Annual fees for being a REA and representing yourself?

11 Replies

Hello! Thanks so much for helping with this. Looking into getting my REA licence but cant seem to figure out what the fees will be annually if I only wanted to represent myself and have access to the MLS? Do I need to be under a brokerage? Join the NAR? Help would be really appreciated. Thanks again.

@Noah Weitzman I am not an agent but may be able to give you some guidance. As an agent in Texas, you will have to hang your license under a broker for your first three years. Then after that you can continue to do so or you can work to get your broker's license and be 100% independent. You can do a simple web search to find brokerage firms that will hang your license for a flat fee verse a % of every sale/purchase but you won't get much assistance from them and I am not sure exactly how "legal" all that is.

Other things to consider, 1) there is a fee to have access to and be able to list on the MLS, 2) I think the state requires you to carry or it would be a very good idea to carry Errors and Omissions insurance commonly called E&O insurance 3) if you plan to tour properties, you will need to get those electronic keys that agents have and I am guessing there is an annual fee associated with that.

Those are the big ones I can think of off the top of my head.

@Noah Weitzman As far as I understand it, if you have an active license and are not a broker, it must be hung under a sponsoring broker. You won't even be able to take the exam without a sponsoring broker already lined up. It has to be submitted to TREC  along with your completed course work before you can sit for it.

You can always represent yourself with or without a license. When representing yourself as an unlicensed person, you can pretty much do anything. And anyone can use the TREC 20-14 (basic purchase agreement). You can submit it via email to any listing agent or just call/email the listing agent and tell them you want to put in an offer for $XXX, let them know if you are cash or financing and the terms you are looking for in financing, the option period you want, and then the option fee amount, earnest money amount and closing date. Those are the main points to a contract. There are a lot of other smaller options you will see in the TREC form but those are the key points.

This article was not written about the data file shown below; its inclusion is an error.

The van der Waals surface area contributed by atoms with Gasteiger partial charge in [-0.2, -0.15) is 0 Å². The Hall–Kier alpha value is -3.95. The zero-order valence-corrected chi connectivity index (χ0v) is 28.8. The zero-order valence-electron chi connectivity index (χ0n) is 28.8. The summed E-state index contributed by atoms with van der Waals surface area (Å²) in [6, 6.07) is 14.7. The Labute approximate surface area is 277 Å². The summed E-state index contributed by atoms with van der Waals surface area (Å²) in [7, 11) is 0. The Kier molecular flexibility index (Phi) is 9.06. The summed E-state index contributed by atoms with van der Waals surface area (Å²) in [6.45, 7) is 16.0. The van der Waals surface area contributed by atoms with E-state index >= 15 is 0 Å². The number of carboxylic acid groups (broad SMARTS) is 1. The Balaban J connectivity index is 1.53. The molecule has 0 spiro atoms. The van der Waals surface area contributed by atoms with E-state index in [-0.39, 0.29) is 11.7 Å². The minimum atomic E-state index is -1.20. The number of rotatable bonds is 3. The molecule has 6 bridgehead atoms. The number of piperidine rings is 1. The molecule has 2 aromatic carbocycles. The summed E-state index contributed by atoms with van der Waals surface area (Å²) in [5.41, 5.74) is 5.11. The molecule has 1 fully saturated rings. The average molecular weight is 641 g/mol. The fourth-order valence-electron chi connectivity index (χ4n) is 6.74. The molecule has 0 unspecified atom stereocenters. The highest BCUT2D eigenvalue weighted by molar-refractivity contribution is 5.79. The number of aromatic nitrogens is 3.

Costs me about $5k per year to maintain my license. $1k board fees, $1k mls fees, $1k e&o insurance, $300 electronic key, $200 license, $500 continuing education, $1k brokerage fees and misc.

I’ve had my RE license in NY, NC and FL

In all of them I hung my license for free as the broker knew I only wanted it to purchase properties and he was happy to get part of the commission

Originally posted by @Noah Weitzman :

Thanks everyone for the responses that was really helpful! @Michael Plante have you found this useful and worth the investment? Of course that is a broad questions but I really appreciate your advice. 

 I did find it useful

BUT I first did it because I was going to buy a business which the broker had listed for 150k. He said he would give me half of the 7% commission if I got my license.  So the $5250 was with it